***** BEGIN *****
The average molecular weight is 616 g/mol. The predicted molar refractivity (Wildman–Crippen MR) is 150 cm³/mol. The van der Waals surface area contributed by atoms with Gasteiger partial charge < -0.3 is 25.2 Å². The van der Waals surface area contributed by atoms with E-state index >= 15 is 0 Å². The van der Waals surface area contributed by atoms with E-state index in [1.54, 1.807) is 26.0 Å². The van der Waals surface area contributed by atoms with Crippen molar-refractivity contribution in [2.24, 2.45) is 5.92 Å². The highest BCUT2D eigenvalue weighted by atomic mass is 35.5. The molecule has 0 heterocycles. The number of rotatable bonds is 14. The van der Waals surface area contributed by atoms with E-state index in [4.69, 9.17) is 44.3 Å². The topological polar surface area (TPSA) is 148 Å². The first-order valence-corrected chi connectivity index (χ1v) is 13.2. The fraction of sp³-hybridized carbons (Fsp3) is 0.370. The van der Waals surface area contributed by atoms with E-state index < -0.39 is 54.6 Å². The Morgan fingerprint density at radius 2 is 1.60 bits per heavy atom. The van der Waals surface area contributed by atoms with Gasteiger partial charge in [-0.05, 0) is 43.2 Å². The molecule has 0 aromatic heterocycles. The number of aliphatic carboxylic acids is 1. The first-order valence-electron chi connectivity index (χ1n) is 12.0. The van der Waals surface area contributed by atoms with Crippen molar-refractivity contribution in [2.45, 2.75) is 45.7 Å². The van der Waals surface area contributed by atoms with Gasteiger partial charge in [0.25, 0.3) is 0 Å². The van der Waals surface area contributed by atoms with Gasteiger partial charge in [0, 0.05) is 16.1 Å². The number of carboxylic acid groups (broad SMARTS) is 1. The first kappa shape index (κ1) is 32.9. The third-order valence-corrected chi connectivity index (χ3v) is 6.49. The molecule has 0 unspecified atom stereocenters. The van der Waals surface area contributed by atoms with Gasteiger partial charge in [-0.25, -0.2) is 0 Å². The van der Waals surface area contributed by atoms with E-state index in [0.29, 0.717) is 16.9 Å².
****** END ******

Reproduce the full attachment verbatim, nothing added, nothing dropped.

The average molecular weight is 616 g/mol. The predicted molar refractivity (Wildman–Crippen MR) is 150 cm³/mol. The van der Waals surface area contributed by atoms with Gasteiger partial charge < -0.3 is 25.2 Å². The van der Waals surface area contributed by atoms with E-state index >= 15 is 0 Å². The van der Waals surface area contributed by atoms with E-state index in [1.54, 1.807) is 26.0 Å². The van der Waals surface area contributed by atoms with Crippen molar-refractivity contribution in [2.24, 2.45) is 5.92 Å². The highest BCUT2D eigenvalue weighted by atomic mass is 35.5. The molecule has 0 heterocycles. The number of rotatable bonds is 14. The van der Waals surface area contributed by atoms with E-state index in [4.69, 9.17) is 44.3 Å². The topological polar surface area (TPSA) is 148 Å². The first-order valence-corrected chi connectivity index (χ1v) is 13.2. The fraction of sp³-hybridized carbons (Fsp3) is 0.370. The van der Waals surface area contributed by atoms with E-state index < -0.39 is 54.6 Å². The Morgan fingerprint density at radius 2 is 1.60 bits per heavy atom. The van der Waals surface area contributed by atoms with Gasteiger partial charge in [-0.05, 0) is 43.2 Å². The molecule has 0 aromatic heterocycles. The number of aliphatic carboxylic acids is 1. The first-order valence-electron chi connectivity index (χ1n) is 12.0. The van der Waals surface area contributed by atoms with Crippen molar-refractivity contribution in [2.45, 2.75) is 45.7 Å². The van der Waals surface area contributed by atoms with Gasteiger partial charge in [0.25, 0.3) is 0 Å². The van der Waals surface area contributed by atoms with Gasteiger partial charge in [0, 0.05) is 16.1 Å². The number of carboxylic acid groups (broad SMARTS) is 1. The first kappa shape index (κ1) is 32.9. The third-order valence-corrected chi connectivity index (χ3v) is 6.49. The molecule has 0 unspecified atom stereocenters. The van der Waals surface area contributed by atoms with Gasteiger partial charge in [-0.25, -0.2) is 0 Å². The van der Waals surface area contributed by atoms with E-state index in [0.29, 0.717) is 16.9 Å².